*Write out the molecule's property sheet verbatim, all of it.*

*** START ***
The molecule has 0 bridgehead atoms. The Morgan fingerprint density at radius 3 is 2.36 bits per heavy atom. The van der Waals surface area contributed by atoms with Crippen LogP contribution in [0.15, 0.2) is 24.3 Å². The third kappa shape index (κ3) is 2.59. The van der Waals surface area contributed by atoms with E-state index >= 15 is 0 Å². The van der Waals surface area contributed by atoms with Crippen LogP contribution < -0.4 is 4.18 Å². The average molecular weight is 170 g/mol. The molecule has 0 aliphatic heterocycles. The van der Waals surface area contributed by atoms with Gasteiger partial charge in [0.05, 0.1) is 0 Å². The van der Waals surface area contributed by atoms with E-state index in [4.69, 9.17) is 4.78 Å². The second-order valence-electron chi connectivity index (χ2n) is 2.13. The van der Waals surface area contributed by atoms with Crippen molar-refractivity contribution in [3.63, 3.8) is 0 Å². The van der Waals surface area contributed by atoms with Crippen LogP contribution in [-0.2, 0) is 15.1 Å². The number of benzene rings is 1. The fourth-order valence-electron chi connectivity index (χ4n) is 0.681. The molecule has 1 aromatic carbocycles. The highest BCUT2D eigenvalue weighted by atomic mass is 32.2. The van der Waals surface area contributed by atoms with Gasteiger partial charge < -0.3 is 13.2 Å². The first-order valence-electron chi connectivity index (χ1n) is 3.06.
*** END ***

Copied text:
The molecule has 0 bridgehead atoms. The Morgan fingerprint density at radius 3 is 2.36 bits per heavy atom. The van der Waals surface area contributed by atoms with Crippen LogP contribution in [0.15, 0.2) is 24.3 Å². The third kappa shape index (κ3) is 2.59. The van der Waals surface area contributed by atoms with E-state index >= 15 is 0 Å². The van der Waals surface area contributed by atoms with Crippen LogP contribution < -0.4 is 4.18 Å². The average molecular weight is 170 g/mol. The molecule has 0 aliphatic heterocycles. The van der Waals surface area contributed by atoms with Gasteiger partial charge in [0.05, 0.1) is 0 Å². The van der Waals surface area contributed by atoms with E-state index in [4.69, 9.17) is 4.78 Å². The second-order valence-electron chi connectivity index (χ2n) is 2.13. The van der Waals surface area contributed by atoms with Crippen molar-refractivity contribution in [3.63, 3.8) is 0 Å². The van der Waals surface area contributed by atoms with Crippen LogP contribution in [-0.2, 0) is 15.1 Å². The number of benzene rings is 1. The fourth-order valence-electron chi connectivity index (χ4n) is 0.681. The molecule has 1 aromatic carbocycles. The highest BCUT2D eigenvalue weighted by atomic mass is 32.2. The van der Waals surface area contributed by atoms with Gasteiger partial charge < -0.3 is 13.2 Å². The first-order valence-electron chi connectivity index (χ1n) is 3.06.